Monday, April 15, 2019

Mark 1: 29-45

and forthwith, 
when they were come out of the synagogue
they entered into the house of Simon and Andrew
with James and John.
but Simon's wife's mother lay sick of a fever,
and anon they tell him of her
and he came and took her by the hand
and lifted her up
and immediately the fever left her,
and she ministered unto them.

This incident is so brief it barely counts as a story. Simon's mother-in-law is poorly; Jesus arrives; holds her hand; she gets up and makes lunch. He doesn't preach a message or draw any conclusion: it isn't his doctrine which heals her. If anything Jesus makes her better just by being there. 

The slightly awkward word "ministered" reflects a word-play in the original: diakonos, a waiter, is the same word as diakonos, a deacon. 

In a few pages Simon will be given the sobriquet Peter. In a few decades, the Roman Catholic church will claim Peter as their first Pope. And the only way I know of acquiring a mother-in-law is by having a wife. The first Pope was a married man.

I suppose that extended family units consisting of a married couple, one or more of their parents, and any kids were fairly common in Capernaum. But I do wonder why Granny, rather than Mrs Peter cooked lunch for the important visitors. 

The obvious answer being: Peter was a widower.

and at even 
when the sun did set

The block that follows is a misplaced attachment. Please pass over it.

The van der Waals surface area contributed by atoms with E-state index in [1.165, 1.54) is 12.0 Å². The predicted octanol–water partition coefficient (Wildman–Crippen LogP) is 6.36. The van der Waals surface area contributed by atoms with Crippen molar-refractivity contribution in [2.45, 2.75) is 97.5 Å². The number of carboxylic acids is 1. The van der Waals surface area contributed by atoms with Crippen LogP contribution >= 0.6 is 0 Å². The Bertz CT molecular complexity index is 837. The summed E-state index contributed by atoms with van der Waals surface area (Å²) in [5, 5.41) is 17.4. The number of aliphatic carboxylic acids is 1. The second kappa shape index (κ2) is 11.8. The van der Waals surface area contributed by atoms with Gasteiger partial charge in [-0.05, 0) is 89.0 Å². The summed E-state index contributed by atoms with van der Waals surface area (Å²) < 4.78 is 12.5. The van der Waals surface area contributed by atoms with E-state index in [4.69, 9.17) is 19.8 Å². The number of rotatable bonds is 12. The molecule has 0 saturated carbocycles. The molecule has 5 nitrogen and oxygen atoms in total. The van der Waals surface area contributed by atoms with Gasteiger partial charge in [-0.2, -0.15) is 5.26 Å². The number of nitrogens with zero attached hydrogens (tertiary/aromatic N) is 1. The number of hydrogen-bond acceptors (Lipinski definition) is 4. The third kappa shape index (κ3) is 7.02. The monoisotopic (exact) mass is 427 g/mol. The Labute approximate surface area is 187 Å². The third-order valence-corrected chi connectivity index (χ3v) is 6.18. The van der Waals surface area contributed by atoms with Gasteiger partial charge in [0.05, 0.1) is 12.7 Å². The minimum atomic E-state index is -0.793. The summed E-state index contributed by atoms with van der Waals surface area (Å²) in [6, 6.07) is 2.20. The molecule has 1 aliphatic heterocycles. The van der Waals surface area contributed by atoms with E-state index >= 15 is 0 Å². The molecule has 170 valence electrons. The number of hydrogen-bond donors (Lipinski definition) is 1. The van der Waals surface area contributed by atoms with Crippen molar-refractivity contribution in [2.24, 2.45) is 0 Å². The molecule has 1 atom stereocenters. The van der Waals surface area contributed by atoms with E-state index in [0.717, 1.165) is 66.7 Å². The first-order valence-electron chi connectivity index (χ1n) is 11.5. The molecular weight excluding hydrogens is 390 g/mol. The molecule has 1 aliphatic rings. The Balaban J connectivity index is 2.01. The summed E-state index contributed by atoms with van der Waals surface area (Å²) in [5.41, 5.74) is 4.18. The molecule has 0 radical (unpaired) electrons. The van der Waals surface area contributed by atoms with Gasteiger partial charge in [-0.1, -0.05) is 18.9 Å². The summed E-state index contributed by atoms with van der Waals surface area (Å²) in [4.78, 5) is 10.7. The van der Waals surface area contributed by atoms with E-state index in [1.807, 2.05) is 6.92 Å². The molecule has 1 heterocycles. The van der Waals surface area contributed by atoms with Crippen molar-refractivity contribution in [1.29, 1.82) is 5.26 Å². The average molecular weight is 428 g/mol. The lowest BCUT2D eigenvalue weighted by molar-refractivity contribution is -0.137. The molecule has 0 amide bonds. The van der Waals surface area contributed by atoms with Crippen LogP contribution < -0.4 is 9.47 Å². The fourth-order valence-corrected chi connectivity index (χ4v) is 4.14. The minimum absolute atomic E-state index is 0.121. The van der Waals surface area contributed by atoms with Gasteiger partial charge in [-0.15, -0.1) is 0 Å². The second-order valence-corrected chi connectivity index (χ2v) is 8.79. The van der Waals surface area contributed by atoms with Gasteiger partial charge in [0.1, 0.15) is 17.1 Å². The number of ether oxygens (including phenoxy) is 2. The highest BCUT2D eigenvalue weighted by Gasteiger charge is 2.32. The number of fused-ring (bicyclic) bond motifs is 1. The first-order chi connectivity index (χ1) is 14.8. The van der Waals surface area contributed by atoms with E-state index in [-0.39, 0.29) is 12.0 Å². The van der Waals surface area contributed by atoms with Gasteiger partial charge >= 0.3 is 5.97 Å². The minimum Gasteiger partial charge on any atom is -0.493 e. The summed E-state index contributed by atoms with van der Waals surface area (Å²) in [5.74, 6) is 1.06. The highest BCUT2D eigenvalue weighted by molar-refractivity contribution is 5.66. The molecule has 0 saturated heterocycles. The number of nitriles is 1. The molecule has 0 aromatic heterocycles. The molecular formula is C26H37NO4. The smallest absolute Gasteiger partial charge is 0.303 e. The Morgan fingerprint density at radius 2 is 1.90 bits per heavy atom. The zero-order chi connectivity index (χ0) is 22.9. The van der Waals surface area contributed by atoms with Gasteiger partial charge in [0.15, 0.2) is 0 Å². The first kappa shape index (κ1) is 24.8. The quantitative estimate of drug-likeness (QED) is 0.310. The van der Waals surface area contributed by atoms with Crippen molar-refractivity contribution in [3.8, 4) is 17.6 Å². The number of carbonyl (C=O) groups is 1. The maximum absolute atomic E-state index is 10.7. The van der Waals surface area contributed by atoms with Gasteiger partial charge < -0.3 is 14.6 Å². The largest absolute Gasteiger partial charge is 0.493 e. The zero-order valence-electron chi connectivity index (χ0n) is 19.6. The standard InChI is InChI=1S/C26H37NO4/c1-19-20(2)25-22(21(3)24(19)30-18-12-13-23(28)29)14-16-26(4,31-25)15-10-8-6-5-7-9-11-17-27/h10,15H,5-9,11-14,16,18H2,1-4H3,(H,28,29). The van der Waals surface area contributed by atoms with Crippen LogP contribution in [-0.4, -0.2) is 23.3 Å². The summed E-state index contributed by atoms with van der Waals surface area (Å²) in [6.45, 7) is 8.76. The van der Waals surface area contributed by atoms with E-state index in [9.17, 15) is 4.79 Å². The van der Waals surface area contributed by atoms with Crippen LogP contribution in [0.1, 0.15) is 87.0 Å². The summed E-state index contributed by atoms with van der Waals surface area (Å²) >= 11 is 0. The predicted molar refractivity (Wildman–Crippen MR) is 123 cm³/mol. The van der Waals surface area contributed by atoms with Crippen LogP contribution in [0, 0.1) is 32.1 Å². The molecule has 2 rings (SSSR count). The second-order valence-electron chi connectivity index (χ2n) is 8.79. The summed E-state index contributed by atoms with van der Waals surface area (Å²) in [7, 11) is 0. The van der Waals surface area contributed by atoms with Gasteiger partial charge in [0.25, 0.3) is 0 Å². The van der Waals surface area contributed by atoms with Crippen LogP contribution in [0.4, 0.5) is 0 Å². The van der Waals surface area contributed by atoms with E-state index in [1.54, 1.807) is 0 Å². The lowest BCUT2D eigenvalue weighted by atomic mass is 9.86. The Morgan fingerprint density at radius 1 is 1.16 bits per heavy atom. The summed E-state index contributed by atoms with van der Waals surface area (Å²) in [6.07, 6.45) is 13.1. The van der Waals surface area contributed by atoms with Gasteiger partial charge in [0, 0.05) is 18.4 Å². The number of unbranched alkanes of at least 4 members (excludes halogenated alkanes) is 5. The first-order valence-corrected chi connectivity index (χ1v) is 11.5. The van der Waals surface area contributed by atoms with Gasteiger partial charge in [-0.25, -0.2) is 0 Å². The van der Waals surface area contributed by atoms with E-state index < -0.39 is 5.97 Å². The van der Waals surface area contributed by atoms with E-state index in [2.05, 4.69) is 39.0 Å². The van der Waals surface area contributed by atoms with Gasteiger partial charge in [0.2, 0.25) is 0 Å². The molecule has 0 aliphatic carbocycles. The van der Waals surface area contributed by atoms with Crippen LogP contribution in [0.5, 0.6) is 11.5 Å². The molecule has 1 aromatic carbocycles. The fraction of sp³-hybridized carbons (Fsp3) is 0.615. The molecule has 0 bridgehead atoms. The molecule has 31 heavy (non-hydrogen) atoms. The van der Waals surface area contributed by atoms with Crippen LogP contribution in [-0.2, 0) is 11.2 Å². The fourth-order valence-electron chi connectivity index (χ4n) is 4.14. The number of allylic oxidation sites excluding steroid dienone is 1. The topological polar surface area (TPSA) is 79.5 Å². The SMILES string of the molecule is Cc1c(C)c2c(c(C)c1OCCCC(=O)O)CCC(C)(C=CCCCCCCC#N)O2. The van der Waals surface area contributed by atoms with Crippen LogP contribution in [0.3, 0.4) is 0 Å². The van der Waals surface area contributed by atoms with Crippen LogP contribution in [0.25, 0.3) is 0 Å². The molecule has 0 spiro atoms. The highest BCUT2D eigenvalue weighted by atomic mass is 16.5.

they brought unto him all that were diseased 
and them that were possessed with devils
and all the city was gathered together at the door
and he healed many that were sick of divers diseases 
and cast out many devils
and suffered not the devils to speak
because they knew him

Mark's Gospel unfolds at breakneck speed. Immediately after the exorcism, Jesus becomes famous; immediately after leaving the synagogue, they go to stay with Simon; immediately they arrive, they hear that his mother-in-law is sick; immediately Jesus holds her hand, she gets better. Our English translators use different words: straightway, forthwith, anon, immediately, at once. But that disguises the rhythm and the repetition of the original, where the same word is repeated endlessly. Euthys... euthys... euthys..... 

They should probably have picked "straightway" and stuck with it. This is, after all, a story which started with an admonition to built a straight way for the King. 

The fishermen wouldn't have been working on the Sabbath, so the first visit to the Synagogue must have been at least a day or two after the calling of the Four. Even if we take "the region round about Galilee" to mean "the villages near the lake" and not "the whole province" the news about Jesus would have taken days or weeks to get out there. So "immediately the news spread" and "immediately they went to Simon's house" are in two different time frames. 

There is no point in trying to create a chronology out of Mark's breathless narrative. This isn't "a probable outline of Jesus' career", telling you what he did and where he did it and in what order. It's a lot of short Jesus-stories strung together by an editor. The scholars are doubtless correct when they tell us that "As soon as they left the synagogue, they went to the home of Simon and Andrew" is an editorial link, and that in its original form the story started "So, Simon's mother-in-law was in bed with a fever".